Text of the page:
In Equation (2), “Ga” is a brightness correction intensity coefficient that is a predetermined value equal to 0 or above, and “Yth” is a brightness reference (that is, a reference gray scale value). As is apparent from Equation (2), the brightness correction amount G3 is proportional to a value obtained by subtracting the average value Yave of the luminances from the brightness reference Yth, so that, when the luminance values Y are corrected in accordance with the brightness correction amount G3, the luminance values Y are corrected so as to be approximated to the brightness reference Yth. Thus, it is possible to reduce biased luminance values of image data. The thus obtained brightness correction amount G3 is used when the light control rate computing section 71 calculates a light control rate α. Note that the value of the brightness correction intensity coefficient Ga and the brightness reference Yth may be determined as constants in advance or may be set by a user. Alternatively, the value of the brightness correction intensity coefficient Ga and the bright reference Yth may be determined in coordination with types of image data.

The following will describe saturation correction according to the present embodiment. The saturation correction is executed so that the saturations are approximated to a predetermined saturation reference. Specifically, in accordance with the following equation, the color differences cb, cr are converted to color differences Cb, Cr. And, the word “saturation correction” is the same meaning as the word “chroma correction”. Within this document, it explains using the word “saturation correction”.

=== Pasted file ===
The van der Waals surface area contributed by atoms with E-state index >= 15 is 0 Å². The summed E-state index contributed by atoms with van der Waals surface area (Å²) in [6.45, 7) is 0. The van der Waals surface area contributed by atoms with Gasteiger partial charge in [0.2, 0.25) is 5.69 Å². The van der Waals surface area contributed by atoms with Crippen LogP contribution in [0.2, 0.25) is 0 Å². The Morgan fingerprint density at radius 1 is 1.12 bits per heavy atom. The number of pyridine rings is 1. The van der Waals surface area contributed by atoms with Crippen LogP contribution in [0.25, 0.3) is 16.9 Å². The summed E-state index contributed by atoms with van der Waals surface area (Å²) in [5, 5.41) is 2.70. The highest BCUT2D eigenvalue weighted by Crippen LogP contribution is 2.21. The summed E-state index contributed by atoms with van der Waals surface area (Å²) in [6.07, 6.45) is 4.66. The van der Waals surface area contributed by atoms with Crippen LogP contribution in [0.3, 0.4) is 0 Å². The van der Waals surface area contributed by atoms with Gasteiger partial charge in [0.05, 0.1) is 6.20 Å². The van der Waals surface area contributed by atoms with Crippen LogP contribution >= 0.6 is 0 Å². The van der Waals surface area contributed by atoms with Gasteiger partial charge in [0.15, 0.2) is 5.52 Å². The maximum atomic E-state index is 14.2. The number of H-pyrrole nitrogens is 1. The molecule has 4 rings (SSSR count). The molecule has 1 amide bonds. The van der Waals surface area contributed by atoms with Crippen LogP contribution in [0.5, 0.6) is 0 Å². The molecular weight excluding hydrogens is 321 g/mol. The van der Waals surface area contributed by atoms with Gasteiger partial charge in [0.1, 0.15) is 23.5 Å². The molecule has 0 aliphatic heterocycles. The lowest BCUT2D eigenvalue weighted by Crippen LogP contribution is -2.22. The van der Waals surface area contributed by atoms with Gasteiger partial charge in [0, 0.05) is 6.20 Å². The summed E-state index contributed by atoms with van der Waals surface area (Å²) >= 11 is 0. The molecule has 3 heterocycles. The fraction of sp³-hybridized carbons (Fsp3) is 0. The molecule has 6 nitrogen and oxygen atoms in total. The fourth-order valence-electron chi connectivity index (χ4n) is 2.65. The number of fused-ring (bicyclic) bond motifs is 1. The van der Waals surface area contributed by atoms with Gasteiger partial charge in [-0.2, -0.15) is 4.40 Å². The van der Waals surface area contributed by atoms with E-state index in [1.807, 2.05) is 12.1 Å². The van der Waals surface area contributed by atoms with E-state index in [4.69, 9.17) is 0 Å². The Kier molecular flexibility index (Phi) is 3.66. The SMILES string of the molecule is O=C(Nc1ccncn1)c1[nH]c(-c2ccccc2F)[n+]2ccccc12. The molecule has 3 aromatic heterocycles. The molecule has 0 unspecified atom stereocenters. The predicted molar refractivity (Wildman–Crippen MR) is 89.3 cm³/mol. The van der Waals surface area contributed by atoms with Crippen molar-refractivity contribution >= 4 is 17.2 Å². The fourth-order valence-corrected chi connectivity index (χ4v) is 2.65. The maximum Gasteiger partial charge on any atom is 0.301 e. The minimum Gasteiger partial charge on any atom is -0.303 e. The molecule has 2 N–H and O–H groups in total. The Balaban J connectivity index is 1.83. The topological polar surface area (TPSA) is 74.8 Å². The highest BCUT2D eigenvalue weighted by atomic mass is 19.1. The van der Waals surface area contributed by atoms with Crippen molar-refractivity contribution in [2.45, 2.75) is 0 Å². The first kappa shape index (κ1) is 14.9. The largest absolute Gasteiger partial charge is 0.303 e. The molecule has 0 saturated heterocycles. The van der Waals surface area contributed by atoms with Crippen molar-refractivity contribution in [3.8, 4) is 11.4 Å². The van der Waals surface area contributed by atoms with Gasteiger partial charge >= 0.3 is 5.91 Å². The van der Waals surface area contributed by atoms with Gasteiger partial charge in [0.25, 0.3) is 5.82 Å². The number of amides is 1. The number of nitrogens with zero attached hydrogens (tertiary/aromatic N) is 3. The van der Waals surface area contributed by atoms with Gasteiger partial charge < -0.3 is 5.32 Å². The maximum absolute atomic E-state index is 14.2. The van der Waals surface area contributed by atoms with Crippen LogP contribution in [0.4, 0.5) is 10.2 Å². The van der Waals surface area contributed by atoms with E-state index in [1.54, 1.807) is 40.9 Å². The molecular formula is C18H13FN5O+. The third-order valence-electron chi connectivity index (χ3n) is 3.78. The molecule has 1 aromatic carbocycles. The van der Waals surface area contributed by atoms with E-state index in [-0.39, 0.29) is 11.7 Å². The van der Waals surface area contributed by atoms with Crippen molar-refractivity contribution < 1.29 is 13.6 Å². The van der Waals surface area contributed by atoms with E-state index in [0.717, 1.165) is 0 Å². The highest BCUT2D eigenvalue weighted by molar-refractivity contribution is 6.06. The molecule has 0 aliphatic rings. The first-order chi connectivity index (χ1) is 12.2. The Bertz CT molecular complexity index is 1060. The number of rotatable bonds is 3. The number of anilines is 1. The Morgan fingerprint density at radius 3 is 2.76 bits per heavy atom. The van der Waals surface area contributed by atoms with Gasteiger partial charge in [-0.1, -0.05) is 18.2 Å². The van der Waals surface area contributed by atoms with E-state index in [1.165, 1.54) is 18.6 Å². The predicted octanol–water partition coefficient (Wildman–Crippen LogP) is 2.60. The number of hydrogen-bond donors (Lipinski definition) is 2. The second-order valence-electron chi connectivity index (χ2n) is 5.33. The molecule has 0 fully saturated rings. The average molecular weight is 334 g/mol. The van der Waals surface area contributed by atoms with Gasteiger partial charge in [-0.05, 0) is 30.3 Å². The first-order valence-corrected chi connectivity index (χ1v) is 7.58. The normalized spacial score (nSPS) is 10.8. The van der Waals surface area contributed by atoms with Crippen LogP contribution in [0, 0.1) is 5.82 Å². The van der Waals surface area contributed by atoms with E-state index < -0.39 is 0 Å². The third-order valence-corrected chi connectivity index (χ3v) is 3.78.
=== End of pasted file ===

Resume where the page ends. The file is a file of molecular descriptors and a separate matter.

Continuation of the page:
Cb=Fc(cbGc+cb   Equation (3)


Cr=Fc(crGc+cr   Equation (4)

Here, “cb, cr” are color differences after color conversion by the color conversion section 40, “Gc” is a correction amount at a predetermined saturation (hereinafter, referred to as “saturation correction amount”), and “Fc(C)” is a correction coefficient (hereinafter, referred to as “saturation correction coefficient”) that indicates a ratio of a correction value to the reference correction amount Gc at each color difference value. The following will describe a method of determining a correction curve shown in Equation (3) and Equation (4), that is, a method of determining saturation correction coefficients Fc(C) and a saturation correction amount Gc one by one.

The saturation correction coefficients Fc(C) em;ploy a function that is determined in advance. The saturation correction coefficients Fc(C) will be described with reference to FIG. 4A and FIG. 4B. FIG. 4A shows the relationship between the color difference values cb, cr and the saturation correction coefficients Fc(C). FIG. 4B shows the relationship between the input color differences cb, or and the output color differences Cb, Cr when saturation correction is executed on the basis of the saturation correction coefficients Fc(C)